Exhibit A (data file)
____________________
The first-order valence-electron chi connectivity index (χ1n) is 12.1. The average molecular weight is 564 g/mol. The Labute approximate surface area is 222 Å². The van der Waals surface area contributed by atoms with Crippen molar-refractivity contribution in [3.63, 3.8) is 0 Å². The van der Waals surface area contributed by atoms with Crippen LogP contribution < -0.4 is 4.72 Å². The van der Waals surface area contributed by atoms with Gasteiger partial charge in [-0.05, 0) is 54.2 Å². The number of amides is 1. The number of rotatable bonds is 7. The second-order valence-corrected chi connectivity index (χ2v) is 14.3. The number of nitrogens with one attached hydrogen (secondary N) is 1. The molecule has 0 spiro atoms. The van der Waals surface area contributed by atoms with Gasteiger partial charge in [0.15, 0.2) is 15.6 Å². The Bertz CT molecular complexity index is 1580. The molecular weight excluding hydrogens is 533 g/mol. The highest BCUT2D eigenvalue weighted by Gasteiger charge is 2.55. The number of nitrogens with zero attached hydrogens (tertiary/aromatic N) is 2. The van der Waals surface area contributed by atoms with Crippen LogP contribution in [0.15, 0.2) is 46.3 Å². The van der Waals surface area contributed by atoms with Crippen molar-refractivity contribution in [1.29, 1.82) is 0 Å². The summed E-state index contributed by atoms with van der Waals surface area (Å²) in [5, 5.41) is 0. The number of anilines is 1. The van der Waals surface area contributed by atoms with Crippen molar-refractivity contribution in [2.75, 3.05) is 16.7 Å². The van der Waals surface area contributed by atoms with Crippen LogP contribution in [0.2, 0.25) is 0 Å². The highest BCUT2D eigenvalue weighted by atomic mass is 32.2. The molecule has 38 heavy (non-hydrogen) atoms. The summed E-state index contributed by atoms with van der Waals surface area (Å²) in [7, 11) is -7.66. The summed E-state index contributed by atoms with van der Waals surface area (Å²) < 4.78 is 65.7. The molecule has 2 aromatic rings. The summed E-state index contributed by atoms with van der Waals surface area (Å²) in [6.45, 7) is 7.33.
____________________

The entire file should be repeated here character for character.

The first-order valence-electron chi connectivity index (χ1n) is 12.1. The average molecular weight is 564 g/mol. The Labute approximate surface area is 222 Å². The van der Waals surface area contributed by atoms with Crippen molar-refractivity contribution in [3.63, 3.8) is 0 Å². The van der Waals surface area contributed by atoms with Crippen LogP contribution < -0.4 is 4.72 Å². The van der Waals surface area contributed by atoms with Gasteiger partial charge in [-0.05, 0) is 54.2 Å². The number of amides is 1. The number of rotatable bonds is 7. The second-order valence-corrected chi connectivity index (χ2v) is 14.3. The number of nitrogens with one attached hydrogen (secondary N) is 1. The molecule has 0 spiro atoms. The van der Waals surface area contributed by atoms with Gasteiger partial charge in [0.15, 0.2) is 15.6 Å². The Bertz CT molecular complexity index is 1580. The molecular weight excluding hydrogens is 533 g/mol. The highest BCUT2D eigenvalue weighted by Gasteiger charge is 2.55. The number of nitrogens with zero attached hydrogens (tertiary/aromatic N) is 2. The van der Waals surface area contributed by atoms with Crippen LogP contribution in [0.15, 0.2) is 46.3 Å². The van der Waals surface area contributed by atoms with Crippen molar-refractivity contribution in [1.29, 1.82) is 0 Å². The summed E-state index contributed by atoms with van der Waals surface area (Å²) in [5, 5.41) is 0. The number of anilines is 1. The van der Waals surface area contributed by atoms with Crippen molar-refractivity contribution in [2.75, 3.05) is 16.7 Å². The van der Waals surface area contributed by atoms with Crippen LogP contribution in [0.2, 0.25) is 0 Å². The highest BCUT2D eigenvalue weighted by atomic mass is 32.2. The molecule has 38 heavy (non-hydrogen) atoms. The summed E-state index contributed by atoms with van der Waals surface area (Å²) in [7, 11) is -7.66. The summed E-state index contributed by atoms with van der Waals surface area (Å²) < 4.78 is 65.7. The molecule has 2 aromatic rings. The summed E-state index contributed by atoms with van der Waals surface area (Å²) in [6.45, 7) is 7.33.